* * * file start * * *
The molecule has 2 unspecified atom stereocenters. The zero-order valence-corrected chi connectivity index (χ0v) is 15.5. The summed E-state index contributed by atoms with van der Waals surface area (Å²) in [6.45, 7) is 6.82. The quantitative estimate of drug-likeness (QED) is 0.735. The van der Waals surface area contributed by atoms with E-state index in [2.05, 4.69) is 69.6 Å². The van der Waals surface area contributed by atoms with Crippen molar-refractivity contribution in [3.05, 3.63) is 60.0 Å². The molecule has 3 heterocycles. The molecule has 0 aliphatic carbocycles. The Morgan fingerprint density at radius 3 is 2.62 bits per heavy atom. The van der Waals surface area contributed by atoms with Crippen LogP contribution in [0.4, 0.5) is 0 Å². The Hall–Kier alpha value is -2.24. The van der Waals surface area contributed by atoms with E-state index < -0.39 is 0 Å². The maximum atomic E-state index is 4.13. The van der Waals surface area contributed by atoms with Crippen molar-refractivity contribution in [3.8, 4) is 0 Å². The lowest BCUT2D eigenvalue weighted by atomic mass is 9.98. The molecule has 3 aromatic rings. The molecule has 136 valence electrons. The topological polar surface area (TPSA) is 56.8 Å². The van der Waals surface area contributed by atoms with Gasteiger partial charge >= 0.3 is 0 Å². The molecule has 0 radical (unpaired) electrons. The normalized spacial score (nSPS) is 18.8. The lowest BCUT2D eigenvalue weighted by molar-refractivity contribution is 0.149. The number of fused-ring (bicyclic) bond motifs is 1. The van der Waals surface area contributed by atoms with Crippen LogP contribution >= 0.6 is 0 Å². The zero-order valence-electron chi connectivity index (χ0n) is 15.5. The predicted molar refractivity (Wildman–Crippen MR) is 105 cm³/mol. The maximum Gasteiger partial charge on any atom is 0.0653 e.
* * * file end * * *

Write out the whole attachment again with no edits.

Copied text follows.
The molecule has 2 unspecified atom stereocenters. The zero-order valence-corrected chi connectivity index (χ0v) is 15.5. The summed E-state index contributed by atoms with van der Waals surface area (Å²) in [6.45, 7) is 6.82. The quantitative estimate of drug-likeness (QED) is 0.735. The van der Waals surface area contributed by atoms with E-state index in [2.05, 4.69) is 69.6 Å². The van der Waals surface area contributed by atoms with Crippen molar-refractivity contribution in [3.05, 3.63) is 60.0 Å². The molecule has 3 heterocycles. The molecule has 0 aliphatic carbocycles. The Morgan fingerprint density at radius 3 is 2.62 bits per heavy atom. The van der Waals surface area contributed by atoms with Crippen LogP contribution in [0.4, 0.5) is 0 Å². The Hall–Kier alpha value is -2.24. The van der Waals surface area contributed by atoms with E-state index < -0.39 is 0 Å². The maximum atomic E-state index is 4.13. The van der Waals surface area contributed by atoms with Crippen molar-refractivity contribution in [3.8, 4) is 0 Å². The lowest BCUT2D eigenvalue weighted by atomic mass is 9.98. The molecule has 3 aromatic rings. The molecule has 136 valence electrons. The topological polar surface area (TPSA) is 56.8 Å². The van der Waals surface area contributed by atoms with Gasteiger partial charge >= 0.3 is 0 Å². The molecule has 0 radical (unpaired) electrons. The normalized spacial score (nSPS) is 18.8. The lowest BCUT2D eigenvalue weighted by molar-refractivity contribution is 0.149. The number of fused-ring (bicyclic) bond motifs is 1. The van der Waals surface area contributed by atoms with Crippen LogP contribution >= 0.6 is 0 Å². The zero-order valence-electron chi connectivity index (χ0n) is 15.5. The predicted molar refractivity (Wildman–Crippen MR) is 105 cm³/mol. The maximum Gasteiger partial charge on any atom is 0.0653 e.